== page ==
// create axes
var xAxis = new Charting.Axis();
xAxis.interval = 0;
xAxis.minValue = -1;
xAxis.maxValue = 20;
xAxis.title = "";

// create axes
var yAxis = new Charting.Axis();
yAxis.interval = 10;
yAxis.minValue = 0;
yAxis.maxValue = 100;
yAxis.title = "Cost of goods in mlns of USD";

Then we specify to the Plot2D that the Axis instances we created are its X and Y axes:

plot.yAxis = yAxis;
plot.xAxis = xAxis;

As you might have guessed, the Axis need Renderer-s to render them. They are called respectively XAxisRenderer and YAxisRenderer .

// create renderers for the two axes
var xAxisRenderer = new Charting.XAxisRenderer(xAxis);
xAxisRenderer.margin = new Charting.Margins(0, 0, 0, 10);
xAxisRenderer.labelsSource = plot;
xAxisRenderer.showCoordinates = false;

var yAxisRenderer = new Charting.YAxisRenderer(yAxis);
yAxisRenderer.margin = new Charting.Margins(10, 0, 0, 0);

The renderers have various properties for specifying how the axes will be rendered. We use margin to add some space around the two axes.

Finally, we use the layoutBuilder property of the Dashboard class to create a GridPanel that will correctly measure and arrange all building blocks of our cobination chart:

		plot, null,
		[ xAxisRenderer ],

V. The Legend

As we said, the legend items are taken from the title property of each Series . We use a LegendRenderer to render the legend and set some of its properties:

// add legend
var legendRenderer = new Charting.LegendRenderer();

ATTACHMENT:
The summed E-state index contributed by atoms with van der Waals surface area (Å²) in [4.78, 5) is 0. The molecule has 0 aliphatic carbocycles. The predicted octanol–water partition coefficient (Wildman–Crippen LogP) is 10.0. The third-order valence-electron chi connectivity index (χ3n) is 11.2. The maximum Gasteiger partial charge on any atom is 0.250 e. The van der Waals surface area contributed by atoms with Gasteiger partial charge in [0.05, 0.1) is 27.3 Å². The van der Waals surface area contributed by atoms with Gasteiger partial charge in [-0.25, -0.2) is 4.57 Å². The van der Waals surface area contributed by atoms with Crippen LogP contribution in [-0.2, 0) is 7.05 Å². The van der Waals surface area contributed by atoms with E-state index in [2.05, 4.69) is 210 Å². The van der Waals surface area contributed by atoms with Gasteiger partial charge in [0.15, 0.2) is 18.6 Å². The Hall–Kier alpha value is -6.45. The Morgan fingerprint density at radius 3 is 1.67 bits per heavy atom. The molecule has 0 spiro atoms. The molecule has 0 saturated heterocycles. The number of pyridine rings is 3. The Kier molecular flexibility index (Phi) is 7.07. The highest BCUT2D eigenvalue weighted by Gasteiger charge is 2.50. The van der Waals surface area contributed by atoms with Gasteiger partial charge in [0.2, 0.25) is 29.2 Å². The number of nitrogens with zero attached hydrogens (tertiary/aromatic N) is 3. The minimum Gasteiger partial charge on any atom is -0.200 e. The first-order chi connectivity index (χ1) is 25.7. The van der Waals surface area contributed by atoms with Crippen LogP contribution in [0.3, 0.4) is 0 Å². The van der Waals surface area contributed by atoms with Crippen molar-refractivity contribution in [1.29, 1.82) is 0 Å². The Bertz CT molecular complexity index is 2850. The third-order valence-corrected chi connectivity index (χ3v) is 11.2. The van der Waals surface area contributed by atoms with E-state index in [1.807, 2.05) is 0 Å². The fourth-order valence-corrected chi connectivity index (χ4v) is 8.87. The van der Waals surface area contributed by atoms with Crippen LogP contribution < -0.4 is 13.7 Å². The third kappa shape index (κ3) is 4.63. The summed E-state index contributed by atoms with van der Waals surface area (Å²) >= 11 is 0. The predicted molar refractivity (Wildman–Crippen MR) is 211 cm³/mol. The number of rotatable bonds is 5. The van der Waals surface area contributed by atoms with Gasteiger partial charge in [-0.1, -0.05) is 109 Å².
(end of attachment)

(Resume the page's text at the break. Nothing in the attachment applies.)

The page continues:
legendRenderer.content = new Collections.ObservableCollection([barRenderer, lineRenderer]);
legendRenderer.background = new Drawing.Brush("#d0d3fb");
legendRenderer.borderStroke = new Drawing.Brush("#BDBFAA");
legendRenderer.showTitle = false;
legendRenderer.horizontalAlignment = Components.LayoutAlignment.Far;

The content property of LegendRenderer allows us to specify a collection of SeriesRenderer instances. This way we can have one legend for series of different kinds. We don’t need a title for our legend, so we set showTitle to false.

The LegendRenderer requires no special positioning in the dashboard layout, so we simple add it to the rootPanel of the Dashboard and let it handle its easure and placement:


VI. The Title and Subtitle

The title is an instance of the TextComponent class:

var tc = new Components.TextComponent();
tc.text = "STEADY GROWTH";
tc.fontSize = 20.4;
tc.horizontalAlignment = Components.LayoutAlignment.Near;
tc.margin = new Charting.Margins(100, 10, 0, 0);

It has various appearance properties. Just like the LegendRenderer the TextComponent can be added directly to the children of the layoutPanel.

Now that we’ve made all arrangements for the chart let’s not forget to call the draw method that will render the chart on the screen:


That was everything. You can see an online demo of the chart here.

You can download the full source code of this combination chart in JavaScript together with all used libraries from here:

Combination Chart in JavaScript Full Code

About Charting for JavaScript: MindFusion library for interactive charts and gauges. It supports all common chart types including 3D bar charts. Charts can have a grid, a legend, unlimitd number of axes and series. Scroll, zoom and pan are supported out of the box. You can easily create your own chart series by implementing the Series interface.